I previously posted about Twitter pitch conferences. I’m a fan. A big fan. Yesterday was #PitMad, and I jumped over to Twitter several times throughout the day, scrolling through the feed, reading assorted summaries of literary loveliness. Oh, how they lie in wait for a heart-click like…
Twitter pitches are inspiring and hopeful. Calculating and agonizing. Yet, they are an incredible tool for authors that should not be ignored.
What are Twitter pitch conferences?
It’s an online opportunity for writers to get matched with a literary agent. Twitter pitch conferences are sponsored by different organizations, but they all usually last one day, from 8 a.m. – 8 p.m. ET.
If you are an author who aspires to have your book published by any means other than self-publishing, you absolutely should participate in Twitter pitch events because literary agents and acquisition editors are participating.Cristen Iris, editor — https://cristeniris.com/why-you-should-participate-in-a-twitter-pitch-event/
In a tweet, writers provide the hook for their book within the 280-character max, adding the hashtag for that particular conference, e.g., #PitMad. And if an agent likes what they see, they’ll heart-like your post.
Usually, the agent will DM their submission requirements or pin the info on their feed. So your book should be complete when you post your pitch. And if your manuscript goes through the submission process and gets accepted…
You can land an agent.
Twitter pitches kind of remind me of the NFL Combine, where amazing athletes showcase their talent for scouts in hopes of getting signed by a team.
Luckily, Twitter pitch conferences don’t require as much physical energy. But, let’s face it, writers put a lot of blood, sweat, and tears into their books.
It’s cool to know that there are opportunities for us to showcase our book, right within a tweet. It sure beats sending mass emails to literary agents who may or may not be interested in your book.
As a new agent, the first few clients I signed were authors I connected with through Twitter pitch contests….There are many different pitch contests hosted on Twitter. The two most prominent, PitMad and DVPit (marginalized authors only), are hosted multiple times a year.Zabé Ellor, agent — https://www.manuscriptwishlist.com/2019/04/how-to-craft-the-picture-perfect-twitter-pitch/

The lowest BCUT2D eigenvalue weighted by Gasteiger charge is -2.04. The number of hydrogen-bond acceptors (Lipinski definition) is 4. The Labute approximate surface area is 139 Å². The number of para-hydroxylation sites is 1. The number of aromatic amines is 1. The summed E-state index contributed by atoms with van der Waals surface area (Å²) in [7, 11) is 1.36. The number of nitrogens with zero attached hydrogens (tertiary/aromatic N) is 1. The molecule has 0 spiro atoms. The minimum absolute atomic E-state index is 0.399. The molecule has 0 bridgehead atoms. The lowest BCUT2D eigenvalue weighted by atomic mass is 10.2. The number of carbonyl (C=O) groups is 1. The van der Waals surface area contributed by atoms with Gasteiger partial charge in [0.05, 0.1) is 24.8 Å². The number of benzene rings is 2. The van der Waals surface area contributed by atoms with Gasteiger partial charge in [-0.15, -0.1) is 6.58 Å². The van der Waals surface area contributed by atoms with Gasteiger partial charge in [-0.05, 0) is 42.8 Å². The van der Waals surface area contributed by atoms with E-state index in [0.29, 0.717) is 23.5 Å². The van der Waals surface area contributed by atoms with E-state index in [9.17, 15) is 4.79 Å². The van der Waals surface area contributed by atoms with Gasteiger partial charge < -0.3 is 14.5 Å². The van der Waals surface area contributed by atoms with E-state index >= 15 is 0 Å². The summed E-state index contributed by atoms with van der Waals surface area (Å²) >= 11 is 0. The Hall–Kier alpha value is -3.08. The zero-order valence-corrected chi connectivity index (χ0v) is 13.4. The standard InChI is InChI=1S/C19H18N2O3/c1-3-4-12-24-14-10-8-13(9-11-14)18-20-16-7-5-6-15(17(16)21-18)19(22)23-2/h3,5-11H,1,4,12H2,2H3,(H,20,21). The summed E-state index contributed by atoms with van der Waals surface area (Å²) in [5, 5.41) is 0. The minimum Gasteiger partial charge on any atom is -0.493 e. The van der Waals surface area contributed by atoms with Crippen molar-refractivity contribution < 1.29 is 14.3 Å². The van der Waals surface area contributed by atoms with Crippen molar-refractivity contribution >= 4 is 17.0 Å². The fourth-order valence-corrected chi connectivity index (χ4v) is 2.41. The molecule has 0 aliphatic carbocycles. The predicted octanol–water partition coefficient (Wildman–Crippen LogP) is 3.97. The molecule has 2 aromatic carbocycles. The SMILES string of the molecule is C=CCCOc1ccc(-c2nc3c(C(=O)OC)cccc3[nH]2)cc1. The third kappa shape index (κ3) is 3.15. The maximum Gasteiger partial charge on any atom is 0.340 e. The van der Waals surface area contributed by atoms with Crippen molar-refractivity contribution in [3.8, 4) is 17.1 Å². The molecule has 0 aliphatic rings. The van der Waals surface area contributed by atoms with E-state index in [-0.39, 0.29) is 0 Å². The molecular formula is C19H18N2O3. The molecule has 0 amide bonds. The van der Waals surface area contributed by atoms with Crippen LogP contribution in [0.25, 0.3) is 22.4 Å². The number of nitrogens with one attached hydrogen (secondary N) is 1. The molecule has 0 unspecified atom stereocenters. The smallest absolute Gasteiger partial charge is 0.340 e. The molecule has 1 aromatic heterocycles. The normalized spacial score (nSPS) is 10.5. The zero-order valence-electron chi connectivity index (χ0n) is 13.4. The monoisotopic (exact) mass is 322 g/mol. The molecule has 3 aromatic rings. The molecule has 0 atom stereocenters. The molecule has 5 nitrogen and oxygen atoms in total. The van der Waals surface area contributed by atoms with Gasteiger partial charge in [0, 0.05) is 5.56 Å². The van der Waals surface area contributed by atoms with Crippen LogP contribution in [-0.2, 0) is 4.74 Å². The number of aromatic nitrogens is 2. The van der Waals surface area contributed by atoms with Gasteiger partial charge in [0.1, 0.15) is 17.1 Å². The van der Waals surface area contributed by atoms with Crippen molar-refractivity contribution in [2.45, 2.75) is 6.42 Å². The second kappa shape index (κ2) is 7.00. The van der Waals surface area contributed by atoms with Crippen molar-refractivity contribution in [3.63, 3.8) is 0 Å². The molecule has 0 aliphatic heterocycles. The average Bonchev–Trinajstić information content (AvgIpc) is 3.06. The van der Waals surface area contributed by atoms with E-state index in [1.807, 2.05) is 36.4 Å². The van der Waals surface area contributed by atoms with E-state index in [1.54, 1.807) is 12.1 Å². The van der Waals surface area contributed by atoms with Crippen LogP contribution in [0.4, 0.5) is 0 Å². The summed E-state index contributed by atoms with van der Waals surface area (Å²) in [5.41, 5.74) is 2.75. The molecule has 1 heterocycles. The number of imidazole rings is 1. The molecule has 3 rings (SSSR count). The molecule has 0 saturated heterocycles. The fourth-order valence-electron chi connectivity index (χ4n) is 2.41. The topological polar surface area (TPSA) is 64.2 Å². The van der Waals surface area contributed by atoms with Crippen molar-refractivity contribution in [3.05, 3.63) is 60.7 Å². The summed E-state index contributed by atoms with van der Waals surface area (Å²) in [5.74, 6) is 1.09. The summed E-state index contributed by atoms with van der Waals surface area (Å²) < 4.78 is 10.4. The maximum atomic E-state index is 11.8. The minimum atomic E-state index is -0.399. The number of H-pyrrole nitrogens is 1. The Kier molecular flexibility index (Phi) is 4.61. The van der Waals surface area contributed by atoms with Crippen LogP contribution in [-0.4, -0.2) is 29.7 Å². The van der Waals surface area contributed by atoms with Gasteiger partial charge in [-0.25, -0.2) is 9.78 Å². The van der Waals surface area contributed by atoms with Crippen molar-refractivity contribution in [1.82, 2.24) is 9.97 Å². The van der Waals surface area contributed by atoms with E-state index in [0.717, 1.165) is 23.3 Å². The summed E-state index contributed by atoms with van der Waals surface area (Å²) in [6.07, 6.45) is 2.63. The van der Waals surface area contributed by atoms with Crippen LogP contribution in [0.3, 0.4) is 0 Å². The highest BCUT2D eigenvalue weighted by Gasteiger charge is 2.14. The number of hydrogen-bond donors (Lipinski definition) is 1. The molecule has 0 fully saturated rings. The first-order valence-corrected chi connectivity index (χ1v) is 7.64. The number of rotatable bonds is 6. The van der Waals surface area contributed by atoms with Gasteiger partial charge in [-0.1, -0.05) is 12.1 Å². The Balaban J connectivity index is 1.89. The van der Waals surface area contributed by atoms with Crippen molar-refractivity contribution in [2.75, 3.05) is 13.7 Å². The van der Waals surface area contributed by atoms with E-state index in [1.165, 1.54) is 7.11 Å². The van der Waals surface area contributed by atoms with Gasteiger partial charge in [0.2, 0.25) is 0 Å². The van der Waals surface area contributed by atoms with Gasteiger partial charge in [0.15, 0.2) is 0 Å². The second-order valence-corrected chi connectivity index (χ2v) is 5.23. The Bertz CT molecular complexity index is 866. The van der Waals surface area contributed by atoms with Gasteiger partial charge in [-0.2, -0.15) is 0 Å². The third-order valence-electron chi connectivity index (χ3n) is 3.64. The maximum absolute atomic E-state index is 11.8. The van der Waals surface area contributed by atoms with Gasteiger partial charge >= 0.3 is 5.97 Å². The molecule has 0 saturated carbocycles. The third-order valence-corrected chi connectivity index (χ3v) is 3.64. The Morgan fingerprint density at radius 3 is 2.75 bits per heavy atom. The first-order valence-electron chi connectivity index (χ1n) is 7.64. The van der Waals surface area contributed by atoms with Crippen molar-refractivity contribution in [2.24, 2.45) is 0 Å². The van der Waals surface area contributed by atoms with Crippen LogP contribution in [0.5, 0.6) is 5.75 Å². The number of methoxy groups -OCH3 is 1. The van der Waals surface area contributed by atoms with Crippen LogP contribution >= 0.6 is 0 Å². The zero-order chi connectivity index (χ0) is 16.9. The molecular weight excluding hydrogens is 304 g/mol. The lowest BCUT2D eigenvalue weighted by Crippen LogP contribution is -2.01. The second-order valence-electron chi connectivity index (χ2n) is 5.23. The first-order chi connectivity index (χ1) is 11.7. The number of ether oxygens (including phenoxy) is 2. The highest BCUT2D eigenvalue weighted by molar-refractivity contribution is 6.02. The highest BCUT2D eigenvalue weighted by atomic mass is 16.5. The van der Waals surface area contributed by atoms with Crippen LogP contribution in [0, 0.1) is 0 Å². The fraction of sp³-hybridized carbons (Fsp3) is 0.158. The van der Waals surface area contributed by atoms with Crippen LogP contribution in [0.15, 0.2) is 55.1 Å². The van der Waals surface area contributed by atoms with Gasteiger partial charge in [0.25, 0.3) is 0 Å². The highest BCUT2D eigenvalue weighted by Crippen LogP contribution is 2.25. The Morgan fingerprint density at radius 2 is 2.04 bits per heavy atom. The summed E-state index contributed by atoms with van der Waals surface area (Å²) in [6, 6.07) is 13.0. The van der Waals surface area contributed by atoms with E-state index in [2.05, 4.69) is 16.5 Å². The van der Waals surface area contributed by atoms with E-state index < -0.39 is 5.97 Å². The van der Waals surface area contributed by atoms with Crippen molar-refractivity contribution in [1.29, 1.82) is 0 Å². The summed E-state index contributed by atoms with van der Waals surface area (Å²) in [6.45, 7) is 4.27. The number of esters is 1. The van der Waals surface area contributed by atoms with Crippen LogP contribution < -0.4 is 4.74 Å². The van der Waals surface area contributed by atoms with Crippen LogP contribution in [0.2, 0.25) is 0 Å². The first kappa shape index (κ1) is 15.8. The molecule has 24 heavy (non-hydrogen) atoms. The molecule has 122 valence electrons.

You can get out of the slush pile.
Trying to get a literary agent can be a grueling process. If you do it cold with no lead, your book is likely to end up in the email “slush pile” along with the other unsolicited manuscripts that the agent has received.
But with a Twitter pitch conference, you have an “in,” an icebreaker, a lead. If an agent clicks that lovely heart button on your post, you know that they’re interested in your book. You get moved toward the top of their priority pile and out of the email slush. Ahhhh.
Hang out on twitter…participate in online and offline pitch contests… Then, when you follow up, you can set your communication apart by referencing your previous contact in the subject line.Career Authors — https://careerauthors.com/truth-about-the-slush-pile/
You can see what’s trending.
Even when I don’t pitch, I like to do a quick search on Twitter for the conference’s hashtag and scroll through the “Top” feed.
Usually, the most popular tweets are listed first. You can notice trends based on how many likes a Twitter pitch has.
Young adult fantasy books still seem to be pretty popular, which is something I’ve noticed for the past few years. Check out this one below, which has 218 retweets! Whew! People really want to see this book published.
You can follow agents.
Whether you participate in a Twitter pitch conference or you simply observe, don’t forget to follow agents that might be interested in manuscripts like yours. It may come in handy when you’re ready to pitch someday.
“It’s as much about community as it is about finding the perfect agent.”Cat Cho, author — https://www.publishersweekly.com/pw/by-topic/childrens/childrens-book-news/article/75679-twitter-events-connect-agents-and-writers.html
You can gain confidence.
Let me tell you somethin’. If you participate in a Twitter pitch and you get a “like” from an agent, you are going to be. On. Cloud. 9.
The roof could cave in or your husband could eat the last fudge-stripe cookie, and you won’t care.
Why? Because an agent is interested in your book. You now have validation that your book baby is the most beautiful creature on the face of the planet.
No matter what happens, whether it leads to representation from an agent or not, you’ll never be the same. You’ll have the confidence to try again…and again…until you find success.
I tweeted during #pitmad 3 times. Twice out into the void and once specifically to an agent named @ecarriehowland who asked to be pitched to her directly… A week later, she offered representation and while I had 4 offers I knew Carrie was it for me.Rachel Simon, author — https://pitchwars.org/pitmad-successes/
Other helpful resources:
Have you participated in a Twitter pitch conference? What has been your experience?